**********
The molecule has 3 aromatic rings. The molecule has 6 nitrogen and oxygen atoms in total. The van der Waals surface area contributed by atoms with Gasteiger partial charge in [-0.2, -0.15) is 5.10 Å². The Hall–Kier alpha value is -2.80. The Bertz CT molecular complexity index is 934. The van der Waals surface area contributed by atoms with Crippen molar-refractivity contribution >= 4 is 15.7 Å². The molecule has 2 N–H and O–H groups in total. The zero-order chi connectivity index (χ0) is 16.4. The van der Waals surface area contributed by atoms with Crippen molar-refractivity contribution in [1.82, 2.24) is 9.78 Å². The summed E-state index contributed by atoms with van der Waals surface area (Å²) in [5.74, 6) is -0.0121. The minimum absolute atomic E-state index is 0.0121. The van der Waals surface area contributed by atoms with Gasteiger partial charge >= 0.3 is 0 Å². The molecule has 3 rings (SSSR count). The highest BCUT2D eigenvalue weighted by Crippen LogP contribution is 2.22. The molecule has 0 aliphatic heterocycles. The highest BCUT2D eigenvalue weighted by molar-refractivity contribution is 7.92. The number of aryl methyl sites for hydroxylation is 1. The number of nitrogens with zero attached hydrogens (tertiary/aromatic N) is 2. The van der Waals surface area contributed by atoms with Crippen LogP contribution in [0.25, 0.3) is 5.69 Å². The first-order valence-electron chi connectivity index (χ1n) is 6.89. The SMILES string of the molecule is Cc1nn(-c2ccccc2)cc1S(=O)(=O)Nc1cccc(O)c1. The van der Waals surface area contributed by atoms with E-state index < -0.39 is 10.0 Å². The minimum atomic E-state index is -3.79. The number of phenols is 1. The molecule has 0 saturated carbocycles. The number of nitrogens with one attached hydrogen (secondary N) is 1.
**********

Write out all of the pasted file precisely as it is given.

The molecule has 3 aromatic rings. The molecule has 6 nitrogen and oxygen atoms in total. The van der Waals surface area contributed by atoms with Gasteiger partial charge in [-0.2, -0.15) is 5.10 Å². The Hall–Kier alpha value is -2.80. The Bertz CT molecular complexity index is 934. The van der Waals surface area contributed by atoms with Crippen molar-refractivity contribution >= 4 is 15.7 Å². The molecule has 2 N–H and O–H groups in total. The zero-order chi connectivity index (χ0) is 16.4. The van der Waals surface area contributed by atoms with Crippen molar-refractivity contribution in [1.82, 2.24) is 9.78 Å². The summed E-state index contributed by atoms with van der Waals surface area (Å²) in [5.74, 6) is -0.0121. The minimum absolute atomic E-state index is 0.0121. The van der Waals surface area contributed by atoms with Gasteiger partial charge >= 0.3 is 0 Å². The molecule has 3 rings (SSSR count). The highest BCUT2D eigenvalue weighted by Crippen LogP contribution is 2.22. The molecule has 0 aliphatic heterocycles. The highest BCUT2D eigenvalue weighted by molar-refractivity contribution is 7.92. The number of aryl methyl sites for hydroxylation is 1. The number of nitrogens with zero attached hydrogens (tertiary/aromatic N) is 2. The van der Waals surface area contributed by atoms with Crippen LogP contribution in [0.25, 0.3) is 5.69 Å². The first-order valence-electron chi connectivity index (χ1n) is 6.89. The SMILES string of the molecule is Cc1nn(-c2ccccc2)cc1S(=O)(=O)Nc1cccc(O)c1. The van der Waals surface area contributed by atoms with E-state index < -0.39 is 10.0 Å². The minimum atomic E-state index is -3.79. The number of phenols is 1. The molecule has 0 saturated carbocycles. The number of nitrogens with one attached hydrogen (secondary N) is 1.